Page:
The acronym MAR stands for mixed antiglobulin reaction. The test is used to diagnose imunological infertility, which means that antisperm antibodies are present that prevent conception from taking place. Antibodies in blood, semen or cervical mucous coat the surface of the sperm, which impairs sperm transport and ultimately fertilisation of the ovum. A diagnosis of imunological infertility is probable when 50% or more of the mobile sperm have antibody attached to them. However it is still possible to conceive assuming that there are no other abnormalities within the semen. Steroids may be helpful by lowering antibody levels and temporarily increasing the odds of conception occurring. Intra-uterine insemination is another treatment option that can be attempted. This involves the insertion of specially prepared sperm in the uterus having previously given medication to the female partner to induce ovulation or egg release. IVF is a further method that has also been successfully used to overcome the difficulties of antisperm antibodies being present. Therefore it is possible to conceive despite the presence of these antibodies but this is unlikely to happen without the assistance of modern reproductive technology.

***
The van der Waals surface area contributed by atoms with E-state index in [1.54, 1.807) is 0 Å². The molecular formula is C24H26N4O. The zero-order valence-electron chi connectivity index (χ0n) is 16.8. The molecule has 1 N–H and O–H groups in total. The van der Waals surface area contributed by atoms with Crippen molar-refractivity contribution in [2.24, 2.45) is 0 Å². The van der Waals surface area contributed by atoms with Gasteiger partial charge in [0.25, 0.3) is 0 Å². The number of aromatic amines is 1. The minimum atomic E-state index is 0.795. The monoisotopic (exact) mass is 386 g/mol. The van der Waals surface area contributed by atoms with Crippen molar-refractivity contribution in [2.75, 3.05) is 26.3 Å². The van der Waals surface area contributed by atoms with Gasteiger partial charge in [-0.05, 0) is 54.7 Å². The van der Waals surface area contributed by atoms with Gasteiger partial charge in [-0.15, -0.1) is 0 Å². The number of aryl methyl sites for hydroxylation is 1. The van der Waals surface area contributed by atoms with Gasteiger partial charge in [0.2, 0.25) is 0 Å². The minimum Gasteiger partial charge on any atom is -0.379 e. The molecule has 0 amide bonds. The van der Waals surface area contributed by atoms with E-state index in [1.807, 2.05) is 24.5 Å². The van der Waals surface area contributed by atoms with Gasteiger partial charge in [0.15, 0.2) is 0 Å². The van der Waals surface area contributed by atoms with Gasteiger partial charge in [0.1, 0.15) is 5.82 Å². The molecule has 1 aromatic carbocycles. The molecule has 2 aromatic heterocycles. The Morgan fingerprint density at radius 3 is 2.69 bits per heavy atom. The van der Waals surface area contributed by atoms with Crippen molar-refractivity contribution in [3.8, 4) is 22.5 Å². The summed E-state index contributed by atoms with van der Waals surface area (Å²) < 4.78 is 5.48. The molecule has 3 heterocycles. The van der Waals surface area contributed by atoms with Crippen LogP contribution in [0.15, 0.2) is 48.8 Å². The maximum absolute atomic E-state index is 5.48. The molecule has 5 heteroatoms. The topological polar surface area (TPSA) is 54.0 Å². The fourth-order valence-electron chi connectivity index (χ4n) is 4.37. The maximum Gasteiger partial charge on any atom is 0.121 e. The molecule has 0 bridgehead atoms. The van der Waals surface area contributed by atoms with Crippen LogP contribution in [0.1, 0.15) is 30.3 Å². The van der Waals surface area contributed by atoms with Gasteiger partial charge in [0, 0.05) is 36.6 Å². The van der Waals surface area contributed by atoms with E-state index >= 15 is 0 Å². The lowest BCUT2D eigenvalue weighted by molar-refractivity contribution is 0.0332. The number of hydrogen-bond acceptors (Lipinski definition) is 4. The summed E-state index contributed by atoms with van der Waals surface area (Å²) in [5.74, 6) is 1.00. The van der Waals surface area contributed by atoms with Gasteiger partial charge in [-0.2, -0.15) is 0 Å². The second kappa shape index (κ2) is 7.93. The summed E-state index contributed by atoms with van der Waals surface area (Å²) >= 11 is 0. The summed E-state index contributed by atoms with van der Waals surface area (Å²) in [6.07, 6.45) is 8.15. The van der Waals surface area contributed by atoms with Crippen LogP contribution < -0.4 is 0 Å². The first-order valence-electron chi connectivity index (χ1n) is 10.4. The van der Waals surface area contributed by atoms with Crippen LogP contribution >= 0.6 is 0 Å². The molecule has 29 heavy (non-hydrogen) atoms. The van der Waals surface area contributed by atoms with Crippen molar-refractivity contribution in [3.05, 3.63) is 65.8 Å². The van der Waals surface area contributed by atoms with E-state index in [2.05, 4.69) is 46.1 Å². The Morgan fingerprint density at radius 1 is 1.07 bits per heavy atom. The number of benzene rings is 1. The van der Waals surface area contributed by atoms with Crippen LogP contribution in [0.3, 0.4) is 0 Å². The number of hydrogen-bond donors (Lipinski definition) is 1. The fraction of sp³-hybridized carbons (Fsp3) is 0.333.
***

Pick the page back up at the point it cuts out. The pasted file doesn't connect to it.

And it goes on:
How to Get Ready for MAR Testing?
You should avoid sexual intercourses, alcohol and excessive heat 2-5 days before the test.
The sperm is collected after masturbation and put in special glass containers. In the laboratory, our researcher will mix it with a special antiserum. If the sperm contains antibodies they will react with this serum forming an “antigen-antibody” interaction. Our specialist can see it through a microscope.
How to Interpret MAR-test Results?
If there are just a few antibodies, this is considered a relative norm. When only 10-30% of gametes are attacked, the situation is not critical. Conception is still possible because the rest of sperm is still ready for fertilization.
If more than 50% of sperm is covered with antibodies, the MAR-test result will be positive. It means that a man has come across immunologic infertility. Though it is not very easy to overcome, our doctors can still treat it successfully.